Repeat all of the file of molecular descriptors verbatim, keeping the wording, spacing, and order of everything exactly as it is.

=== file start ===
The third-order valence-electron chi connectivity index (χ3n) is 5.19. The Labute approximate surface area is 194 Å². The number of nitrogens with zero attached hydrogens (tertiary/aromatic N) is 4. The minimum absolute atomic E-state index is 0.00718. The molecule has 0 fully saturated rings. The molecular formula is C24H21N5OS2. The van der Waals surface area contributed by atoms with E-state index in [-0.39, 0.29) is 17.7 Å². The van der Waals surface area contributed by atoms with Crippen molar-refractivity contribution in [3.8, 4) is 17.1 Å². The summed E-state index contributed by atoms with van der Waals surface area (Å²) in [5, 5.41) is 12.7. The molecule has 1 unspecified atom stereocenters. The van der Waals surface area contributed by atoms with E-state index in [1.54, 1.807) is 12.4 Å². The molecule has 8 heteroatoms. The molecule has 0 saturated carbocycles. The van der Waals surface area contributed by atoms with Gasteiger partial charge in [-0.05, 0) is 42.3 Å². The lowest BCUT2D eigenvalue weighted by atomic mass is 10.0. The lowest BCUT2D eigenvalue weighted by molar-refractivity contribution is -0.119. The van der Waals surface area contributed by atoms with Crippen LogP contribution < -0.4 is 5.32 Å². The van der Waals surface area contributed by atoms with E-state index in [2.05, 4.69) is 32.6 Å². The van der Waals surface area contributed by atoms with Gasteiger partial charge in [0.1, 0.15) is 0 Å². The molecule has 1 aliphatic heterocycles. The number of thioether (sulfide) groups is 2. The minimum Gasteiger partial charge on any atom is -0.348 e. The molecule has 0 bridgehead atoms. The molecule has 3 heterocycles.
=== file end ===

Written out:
The third-order valence-electron chi connectivity index (χ3n) is 5.19. The Labute approximate surface area is 194 Å². The number of nitrogens with zero attached hydrogens (tertiary/aromatic N) is 4. The minimum absolute atomic E-state index is 0.00718. The molecule has 0 fully saturated rings. The molecular formula is C24H21N5OS2. The van der Waals surface area contributed by atoms with E-state index in [-0.39, 0.29) is 17.7 Å². The van der Waals surface area contributed by atoms with Crippen molar-refractivity contribution in [3.8, 4) is 17.1 Å². The summed E-state index contributed by atoms with van der Waals surface area (Å²) in [5, 5.41) is 12.7. The molecule has 1 unspecified atom stereocenters. The van der Waals surface area contributed by atoms with E-state index in [1.54, 1.807) is 12.4 Å². The molecule has 8 heteroatoms. The molecule has 0 saturated carbocycles. The van der Waals surface area contributed by atoms with Gasteiger partial charge in [-0.05, 0) is 42.3 Å². The lowest BCUT2D eigenvalue weighted by atomic mass is 10.0. The lowest BCUT2D eigenvalue weighted by molar-refractivity contribution is -0.119. The van der Waals surface area contributed by atoms with Crippen LogP contribution < -0.4 is 5.32 Å². The van der Waals surface area contributed by atoms with E-state index in [2.05, 4.69) is 32.6 Å². The van der Waals surface area contributed by atoms with Gasteiger partial charge in [0.1, 0.15) is 0 Å². The molecule has 1 aliphatic heterocycles. The number of thioether (sulfide) groups is 2. The minimum Gasteiger partial charge on any atom is -0.348 e. The molecule has 0 bridgehead atoms. The molecule has 3 heterocycles.